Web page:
Although this report is about the book that was written by Rushworth M. Kidder called "How Good People Make Tough Choices: Resolving the Dilemmas of Ethical Living," the paper is more of an opportunity for restoring face and candor with the University. We all have little problems and at times even big problems. "Sometimes we duck them. Sometimes we address them. Even when we address them, however, we don't always decide to resolve them. Sometimes we simply brood endlessly over possible outcomes or agonize about paths to pursue." (Kidder, 1996)
I would like to think that I attend a University that has faith in one's ability to be a student first, regardless of a person's minor blips in an almost perfect life. There are times when poorly thought out decisions a person makes can come back to haunt him or her. Like the majority of the world, each person knows right from wrong because that part of life doesn't really take much effort. However, sometimes that line of right and wrong is accidentally crossed such as when someone is breaking a law, departing from truth or a deviation of one's own moral code of conduct.
One of the most interesting points that I gathered from reading "How Good People Make Tough Choices: Resolving the Dilemmas of Ethical Living," was the fact that there are basic differences in regard to an individual's rights vs. A community's rights. If a man has made amends and paid his debt to the legal process for an offense such as, well -- let's use drinking and driving for example, if the person has rectified his past, shouldn't a community such as this fine school be allowed to reinstate their faith in that person as a student? Shouldn't the University be willing to allow this person to put his past behind him or her?
Drinking and driving is a short-term life decision in many cases. That decision may or may not be a true insight into one's character. Consider the person who is not an alcoholic and who rarely drinks. If he or she has a couple of beers one night and drives and gets caught, is this his life? Should an out of character short-term decision be considered a person's long-term life pattern? Of course it should not be. The one time thing was out of character. "The brain does not finish developing until a person is around 20 years old, and one of the last regions to mature is intimately involved with the ability to plan and make complex judgments." (MADD, 2004) Now, should a University or community apply mercy over justice?
I have learned some statistics that are frightening. "In 2001, more than half a million people were injured in crashes where police reported that alcohol was present -- an average of one person injured approximately every 2 minutes. In 2002, an estimated 17,419 people died in alcohol -- related traffic crashes -- an average of one every 30 minutes. These deaths constitute 41% of the 42,815 total traffic fatalities. Incidence of intoxication (BAC of 0.08 g/dl or greater) for drivers in fatal crashes in 2003 was highest for motorcycle operators (29%) and lowest for drivers of large trucks (1%). The incidence of intoxication for drivers of light trucks and passenger car drivers was the same (22%)." (MADD, 2004)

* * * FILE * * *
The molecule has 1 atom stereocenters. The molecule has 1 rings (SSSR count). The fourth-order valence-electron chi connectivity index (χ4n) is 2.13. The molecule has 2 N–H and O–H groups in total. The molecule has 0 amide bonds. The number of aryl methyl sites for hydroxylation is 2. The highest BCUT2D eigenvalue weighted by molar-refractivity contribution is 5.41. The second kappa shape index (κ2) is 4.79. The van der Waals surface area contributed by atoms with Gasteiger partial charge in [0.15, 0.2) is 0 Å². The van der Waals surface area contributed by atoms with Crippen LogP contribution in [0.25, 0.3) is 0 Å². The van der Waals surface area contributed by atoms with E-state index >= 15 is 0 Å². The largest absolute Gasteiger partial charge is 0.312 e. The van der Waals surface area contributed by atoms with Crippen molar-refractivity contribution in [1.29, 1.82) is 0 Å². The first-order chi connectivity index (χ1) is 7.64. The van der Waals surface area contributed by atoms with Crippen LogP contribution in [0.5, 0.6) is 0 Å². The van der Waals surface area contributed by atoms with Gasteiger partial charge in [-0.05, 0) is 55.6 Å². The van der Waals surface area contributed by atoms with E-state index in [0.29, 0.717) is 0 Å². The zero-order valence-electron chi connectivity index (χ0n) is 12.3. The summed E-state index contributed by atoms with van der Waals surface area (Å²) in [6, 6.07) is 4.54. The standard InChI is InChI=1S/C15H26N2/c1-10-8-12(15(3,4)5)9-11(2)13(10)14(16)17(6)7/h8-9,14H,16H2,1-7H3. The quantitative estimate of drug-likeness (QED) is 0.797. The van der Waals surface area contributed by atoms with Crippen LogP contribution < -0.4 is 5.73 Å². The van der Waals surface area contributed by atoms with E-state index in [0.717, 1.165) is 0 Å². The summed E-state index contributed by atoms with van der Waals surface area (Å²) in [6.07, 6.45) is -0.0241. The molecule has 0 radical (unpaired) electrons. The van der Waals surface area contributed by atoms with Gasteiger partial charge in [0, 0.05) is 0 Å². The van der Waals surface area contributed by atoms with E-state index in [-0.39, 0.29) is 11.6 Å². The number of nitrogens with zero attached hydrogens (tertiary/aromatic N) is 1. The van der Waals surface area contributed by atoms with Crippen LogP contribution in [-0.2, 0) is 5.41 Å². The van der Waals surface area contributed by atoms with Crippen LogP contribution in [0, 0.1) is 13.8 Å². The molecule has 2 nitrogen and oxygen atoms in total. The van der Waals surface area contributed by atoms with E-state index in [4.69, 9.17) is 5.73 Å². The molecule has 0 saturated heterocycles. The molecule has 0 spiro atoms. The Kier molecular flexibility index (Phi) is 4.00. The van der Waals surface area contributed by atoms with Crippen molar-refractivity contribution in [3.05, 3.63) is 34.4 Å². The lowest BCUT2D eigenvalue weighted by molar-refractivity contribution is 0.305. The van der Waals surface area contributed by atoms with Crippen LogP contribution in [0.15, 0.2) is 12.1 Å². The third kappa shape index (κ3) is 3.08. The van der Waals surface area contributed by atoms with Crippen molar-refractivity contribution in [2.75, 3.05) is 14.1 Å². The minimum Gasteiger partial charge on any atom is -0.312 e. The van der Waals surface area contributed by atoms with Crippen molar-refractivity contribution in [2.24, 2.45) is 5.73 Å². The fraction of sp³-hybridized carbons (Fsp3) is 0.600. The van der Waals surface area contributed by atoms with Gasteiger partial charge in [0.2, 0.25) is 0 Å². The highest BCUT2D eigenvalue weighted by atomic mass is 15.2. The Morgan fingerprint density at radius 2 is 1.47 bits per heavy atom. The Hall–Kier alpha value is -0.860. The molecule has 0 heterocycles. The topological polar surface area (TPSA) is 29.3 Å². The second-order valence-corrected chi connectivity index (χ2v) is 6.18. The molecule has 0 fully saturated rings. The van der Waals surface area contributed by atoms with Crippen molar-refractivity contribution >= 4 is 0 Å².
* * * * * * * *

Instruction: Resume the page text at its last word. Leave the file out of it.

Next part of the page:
This information has enlightened me about the seriousness of a person drinking and driving. There are tendencies in individuals who drink regularly and not everyone who has been caught drinking and driving is like that. "There is evidence that heavier drinkers prefer to drink at bars and other person's homes, and at multiple locations requiring longer driver distances. Young drivers have been found to prefer drinking at private parties, while older, more educated drivers prefer bars and taverns." (MADD, 2004) I know the community and school consider the 'Three Principles for Resolving Dilemmas' mentioned by Kidder. With the understanding that drinking and driving is bad, each case may have extenuating circumstance though.
Thus, if the school did what was best for the greatest number of people, they must also consider that people, especially new students, routinely get themselves into unpredicted problems of their own making. At times it is better to look at an individual case instead of what is best for the majority. The rule-based thinking of living the life as a type of example for human laws or maxims is often not possible. There are times that it could be considered best not to do what everyone else is doing. In the case of drinking and driving, learning from the first time offense gives one an experience that he or she can fall back on to say, wow, that was dumb, I would never do that again. And of course, there is always that Golden Rule. If the administration of the University were in the shoes of a person who was caught drinking and driving, they would expect to have their candor restored by their peers if it were at all possible.